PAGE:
The leading cause of accidental death in the USA is NOT vehicular accidents, but opioid overdoses. Yearly, 17,000 people die.
WHAT IS IT?
Opioid overdose is often an accident; due to interaction with substances (alcohol) or other medication, too much opioid can enter the body. This can lead to coma and death, but before this occurs, symptoms and signs can be: sleepiness, pin-point pupils, difficulty to awaken, unconsciousness, shallow, decreased breathing, stopped breathing, slow heart rate, and low blood pressure.
WHO IS AT RISK?
Names of opioids include codeine, Percocet, Vicodin, oxycodone, hydrocodone, and heroin. Opioids are prescribed for severe pain; they are administered in various forms, including liquid, skin patches, and IVs for cancer patients. Street drugs users, including heroin users, are at risk due to the impurity and inconsistent strength of the heroin. No matter the source, nor how long they have been in use, an overdose can occur.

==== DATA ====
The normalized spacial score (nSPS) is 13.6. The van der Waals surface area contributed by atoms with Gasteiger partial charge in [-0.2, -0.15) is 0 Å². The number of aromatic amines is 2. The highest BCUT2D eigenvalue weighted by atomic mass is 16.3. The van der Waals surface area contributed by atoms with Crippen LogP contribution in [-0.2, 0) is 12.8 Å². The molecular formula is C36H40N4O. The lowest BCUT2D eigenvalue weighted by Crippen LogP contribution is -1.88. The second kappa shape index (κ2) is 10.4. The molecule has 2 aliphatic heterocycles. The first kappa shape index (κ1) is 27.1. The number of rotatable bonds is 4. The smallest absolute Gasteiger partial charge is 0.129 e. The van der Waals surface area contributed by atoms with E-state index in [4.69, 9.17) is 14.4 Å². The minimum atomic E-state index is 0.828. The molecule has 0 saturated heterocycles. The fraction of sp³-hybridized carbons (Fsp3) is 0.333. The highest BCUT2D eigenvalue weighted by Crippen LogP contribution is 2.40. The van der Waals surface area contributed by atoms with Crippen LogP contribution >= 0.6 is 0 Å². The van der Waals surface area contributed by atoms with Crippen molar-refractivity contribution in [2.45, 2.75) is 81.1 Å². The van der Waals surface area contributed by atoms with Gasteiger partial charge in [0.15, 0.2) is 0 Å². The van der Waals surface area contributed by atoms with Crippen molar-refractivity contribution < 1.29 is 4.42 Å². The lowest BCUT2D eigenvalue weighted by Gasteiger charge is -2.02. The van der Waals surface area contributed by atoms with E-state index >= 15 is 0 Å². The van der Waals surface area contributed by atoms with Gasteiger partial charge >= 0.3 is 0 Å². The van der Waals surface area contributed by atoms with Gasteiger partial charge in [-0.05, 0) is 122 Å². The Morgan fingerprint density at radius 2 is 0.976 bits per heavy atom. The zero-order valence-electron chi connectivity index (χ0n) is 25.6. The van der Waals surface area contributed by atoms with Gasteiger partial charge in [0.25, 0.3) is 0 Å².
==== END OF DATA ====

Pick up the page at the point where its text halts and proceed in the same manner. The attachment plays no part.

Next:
WHAT TO DO?
You can, upon recognizing the possibility of an opioid overdose:
-call for help and stay with the person
-assist with the administration of antidote – Naloxone. Presently there is only one FDA approved and prescribed antidote. This auto-inject unit comes with visual and voice instructions to direct proper use.
One ER (St. Joseph’s Hospital in Paterson, N.J.), is switching to non-opioid treatments for pain – laughing gas (nitrogen oxide), trigger-point injections (numbing medicine injected into the painful area), and even a therapy harp. (The New York Times June 13, 2016)